Report urges action from trade on 'sales to drunks'

By Mike Berry

- Last updated on GMT

Related tags Ethanol Alcoholism Alcohol intoxication

Responsible retailing initiatives have encouraged better use of door staff to monitor levels of drunkenness among people entering venues.
Responsible retailing initiatives have encouraged better use of door staff to monitor levels of drunkenness among people entering venues.
A new report calls for a review of the legislation on ‘sales to drunks’ — which it claims is one of the most under-enforced laws on the statute books. But is it needed? Mike Berry looks closer.

Charity Alcohol Research UK and training body Alcohol Academy, which both aim to reduce alcohol-related harm among drinkers, argue pub licensees need to do more to ensure bar staff are fully aware of the law and propose a number of recommendations that would toughen up the existing regulatory regime.

Under current legislation (Section 141, Licensing Act 2003), it is an offence to knowingly sell alcohol to someone who is drunk. However, prosecutions for this offence are low — just five last year. An alternative to prosecution in the courts are Penalty Notices for Disorders, which allow police to issue a fixed fine, but these are scarce as well — just 63 were issued in 2013, the lowest level for five years.


These figures would indicate an industry that’s getting its act together with this issue. Big strides forward have been made in recent times with responsible retailing initiatives such as Best Bar None encouraging better use of door staff to monitor levels of drunkenness among people entering venues. The use of breathalysers by licensed premises as an aid to identifying potentially problematic customers has also increased with a number of schemes introduced in city centres around the country.

However, the One too many? Sales to drunk customers: policy, enforcement and responsibility​ report argues that the low prosecution rate is more to do with the multifaceted burden of proof. It states: “Prosecution depends not only on the customer being drunk, but the vendor knowing this before completing the sale. Since drunkenness has no clear legal definition, the burden of proof is further complicated.”

Simply removing the word ‘knowingly’ from the legislation — as it is worded in Scotland — doesn’t seem to be the solution either. There were only four prosecutions there between 2009 and 2012.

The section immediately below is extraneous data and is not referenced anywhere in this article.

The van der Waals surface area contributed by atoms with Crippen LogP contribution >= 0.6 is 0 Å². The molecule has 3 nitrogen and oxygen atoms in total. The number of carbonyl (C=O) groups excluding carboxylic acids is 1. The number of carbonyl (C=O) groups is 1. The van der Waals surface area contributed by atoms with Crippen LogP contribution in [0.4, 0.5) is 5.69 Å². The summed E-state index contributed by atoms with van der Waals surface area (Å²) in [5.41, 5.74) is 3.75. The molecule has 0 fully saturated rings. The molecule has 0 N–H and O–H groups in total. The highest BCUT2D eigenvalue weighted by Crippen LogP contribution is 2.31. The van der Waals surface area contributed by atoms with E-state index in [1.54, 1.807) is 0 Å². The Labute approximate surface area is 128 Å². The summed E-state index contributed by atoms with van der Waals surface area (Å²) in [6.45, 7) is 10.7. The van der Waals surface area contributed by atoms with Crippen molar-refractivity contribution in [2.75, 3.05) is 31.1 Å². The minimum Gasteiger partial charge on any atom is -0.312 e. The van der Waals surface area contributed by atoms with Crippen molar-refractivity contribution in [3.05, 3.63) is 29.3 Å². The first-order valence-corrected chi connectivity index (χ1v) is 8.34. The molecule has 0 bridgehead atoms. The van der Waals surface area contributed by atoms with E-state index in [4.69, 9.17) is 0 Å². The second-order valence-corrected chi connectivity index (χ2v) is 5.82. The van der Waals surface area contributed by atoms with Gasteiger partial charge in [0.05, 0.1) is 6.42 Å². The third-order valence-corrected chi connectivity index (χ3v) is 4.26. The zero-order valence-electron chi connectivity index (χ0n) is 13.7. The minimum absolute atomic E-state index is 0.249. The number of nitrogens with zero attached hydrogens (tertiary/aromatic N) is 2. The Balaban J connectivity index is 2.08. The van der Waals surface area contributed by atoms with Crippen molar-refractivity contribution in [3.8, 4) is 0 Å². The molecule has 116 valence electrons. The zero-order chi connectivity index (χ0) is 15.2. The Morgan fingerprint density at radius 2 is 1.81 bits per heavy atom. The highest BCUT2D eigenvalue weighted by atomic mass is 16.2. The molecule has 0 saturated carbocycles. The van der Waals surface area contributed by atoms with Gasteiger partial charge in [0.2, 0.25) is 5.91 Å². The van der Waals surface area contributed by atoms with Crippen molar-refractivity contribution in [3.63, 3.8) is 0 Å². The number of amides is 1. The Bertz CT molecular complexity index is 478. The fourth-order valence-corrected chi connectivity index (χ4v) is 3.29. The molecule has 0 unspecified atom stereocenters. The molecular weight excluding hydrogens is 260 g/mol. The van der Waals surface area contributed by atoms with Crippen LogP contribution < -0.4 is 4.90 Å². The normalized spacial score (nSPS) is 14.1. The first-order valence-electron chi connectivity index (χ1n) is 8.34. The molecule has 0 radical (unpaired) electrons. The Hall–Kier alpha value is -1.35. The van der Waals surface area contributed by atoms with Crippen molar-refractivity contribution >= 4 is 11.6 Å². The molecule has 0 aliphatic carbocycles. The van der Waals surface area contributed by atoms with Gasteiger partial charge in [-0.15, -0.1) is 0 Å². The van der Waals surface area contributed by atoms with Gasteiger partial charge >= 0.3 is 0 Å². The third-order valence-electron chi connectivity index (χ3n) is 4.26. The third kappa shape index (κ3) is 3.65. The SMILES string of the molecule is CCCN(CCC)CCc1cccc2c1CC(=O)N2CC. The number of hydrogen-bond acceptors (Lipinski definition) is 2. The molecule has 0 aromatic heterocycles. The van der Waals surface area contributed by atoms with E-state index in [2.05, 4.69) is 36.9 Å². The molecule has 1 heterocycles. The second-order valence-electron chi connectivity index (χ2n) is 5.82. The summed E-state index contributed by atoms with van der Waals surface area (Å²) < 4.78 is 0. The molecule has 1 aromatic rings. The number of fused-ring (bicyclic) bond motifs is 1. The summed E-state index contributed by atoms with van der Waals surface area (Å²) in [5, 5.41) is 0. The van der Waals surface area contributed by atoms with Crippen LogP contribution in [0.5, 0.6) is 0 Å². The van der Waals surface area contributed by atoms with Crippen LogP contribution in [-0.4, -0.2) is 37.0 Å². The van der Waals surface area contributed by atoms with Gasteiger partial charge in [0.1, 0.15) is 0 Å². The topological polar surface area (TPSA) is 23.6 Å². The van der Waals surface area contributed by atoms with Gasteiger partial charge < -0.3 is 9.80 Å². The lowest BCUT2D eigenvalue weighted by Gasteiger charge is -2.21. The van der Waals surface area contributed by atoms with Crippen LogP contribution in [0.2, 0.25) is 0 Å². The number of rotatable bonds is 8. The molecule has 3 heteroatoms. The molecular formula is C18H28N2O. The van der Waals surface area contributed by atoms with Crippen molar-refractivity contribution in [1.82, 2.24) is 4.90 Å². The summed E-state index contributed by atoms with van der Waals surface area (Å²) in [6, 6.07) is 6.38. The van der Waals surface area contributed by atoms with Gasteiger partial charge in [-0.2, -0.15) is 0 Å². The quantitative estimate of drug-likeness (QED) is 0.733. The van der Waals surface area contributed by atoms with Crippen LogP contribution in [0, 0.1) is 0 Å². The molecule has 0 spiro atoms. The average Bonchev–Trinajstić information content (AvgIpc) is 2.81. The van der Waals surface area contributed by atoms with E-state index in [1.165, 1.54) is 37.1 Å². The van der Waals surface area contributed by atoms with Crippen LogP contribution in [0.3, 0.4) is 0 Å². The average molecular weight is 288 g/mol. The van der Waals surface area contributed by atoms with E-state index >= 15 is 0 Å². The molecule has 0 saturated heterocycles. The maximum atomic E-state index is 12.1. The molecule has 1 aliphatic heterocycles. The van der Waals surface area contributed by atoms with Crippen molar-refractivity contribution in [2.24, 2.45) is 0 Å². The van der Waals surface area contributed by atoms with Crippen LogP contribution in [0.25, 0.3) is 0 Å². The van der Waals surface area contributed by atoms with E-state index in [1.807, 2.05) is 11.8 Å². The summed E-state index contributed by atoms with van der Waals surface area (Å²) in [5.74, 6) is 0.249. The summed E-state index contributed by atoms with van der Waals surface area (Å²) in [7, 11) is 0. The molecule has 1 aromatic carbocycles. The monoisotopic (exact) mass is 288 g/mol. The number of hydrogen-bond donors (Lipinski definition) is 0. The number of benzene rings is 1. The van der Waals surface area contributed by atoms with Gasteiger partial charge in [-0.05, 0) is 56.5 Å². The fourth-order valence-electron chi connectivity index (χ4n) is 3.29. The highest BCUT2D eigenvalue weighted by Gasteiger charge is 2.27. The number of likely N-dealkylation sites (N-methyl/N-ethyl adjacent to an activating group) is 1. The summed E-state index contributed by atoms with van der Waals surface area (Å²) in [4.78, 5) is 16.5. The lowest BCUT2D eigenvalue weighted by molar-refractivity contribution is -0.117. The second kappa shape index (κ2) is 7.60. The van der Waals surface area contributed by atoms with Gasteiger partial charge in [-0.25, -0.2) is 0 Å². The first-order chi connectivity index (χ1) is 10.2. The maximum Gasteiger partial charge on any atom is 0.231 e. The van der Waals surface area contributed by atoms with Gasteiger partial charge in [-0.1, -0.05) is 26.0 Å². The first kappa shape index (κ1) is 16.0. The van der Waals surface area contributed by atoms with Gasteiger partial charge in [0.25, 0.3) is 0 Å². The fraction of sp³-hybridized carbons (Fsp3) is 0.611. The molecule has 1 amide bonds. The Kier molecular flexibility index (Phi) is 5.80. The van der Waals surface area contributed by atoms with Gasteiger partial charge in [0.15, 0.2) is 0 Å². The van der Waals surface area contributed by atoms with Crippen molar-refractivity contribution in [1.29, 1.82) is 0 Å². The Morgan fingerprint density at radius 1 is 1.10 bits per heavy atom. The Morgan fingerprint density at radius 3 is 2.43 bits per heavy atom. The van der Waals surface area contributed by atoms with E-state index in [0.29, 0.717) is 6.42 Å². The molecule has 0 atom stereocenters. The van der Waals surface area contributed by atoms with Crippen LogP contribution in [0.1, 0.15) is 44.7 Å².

The report also cites a study in Liverpool this year that used trained students to test compliance in city centre pubs and bars. Researchers concluded that “UK law preventing sales of alcohol to drunks is routinely broken”. The ‘drunk’ actors were consistently sold alcohol, ranging from 60% on Wednesdays to 94% on Fridays. In 18% of sales, servers attempted to up-sell by suggesting double rather than single spirit measures.

The report wants the trade to pull its socks up on the issue, with more consistent and improved staff training, better guidance from trade bodies and a national awareness campaign of the legislation for licensees, bar staff and customers.

It also calls on the Government to consider the introduction of mandatory licensing conditions requiring premises to produce a written policy on sales to drunk customers, in line with existing requirements.


The Government is already acting in one specific area; earlier this year it announced changes to sentencing guidelines that would see a four-fold increase to £4,000 for the maximum fine for selling alcohol to a drunk person. Trade figures were critical, saying fixed penalty notices and the threat of a licence review were more suitable deterrents, rather than prosecution. As yet, no date has been set for these changes to come into force.

The Home Office also reiterated to the Publican’s Morning Advertiser​ that is was determined to tackle “alcohol-fuelled harm”, and said it had improved the powers available to police and licensing authorities making it easier to review and revoke the licences of so-called “problem premises”. The department failed to comment on the report’s specific recommendations.

The off-trade doesn’t escape unscathed — the report calls for further research on the role of supermarkets and off-licences in exacerbating problems regarding public drunkenness, and acknowledges the shift in consumption to the home and ‘pre-loading’.

The report states: “Progress will depend on acknowledging that responsibility is shared between producers, retailers, staff and individuals.”

Related topics Legislation

Related news

Show more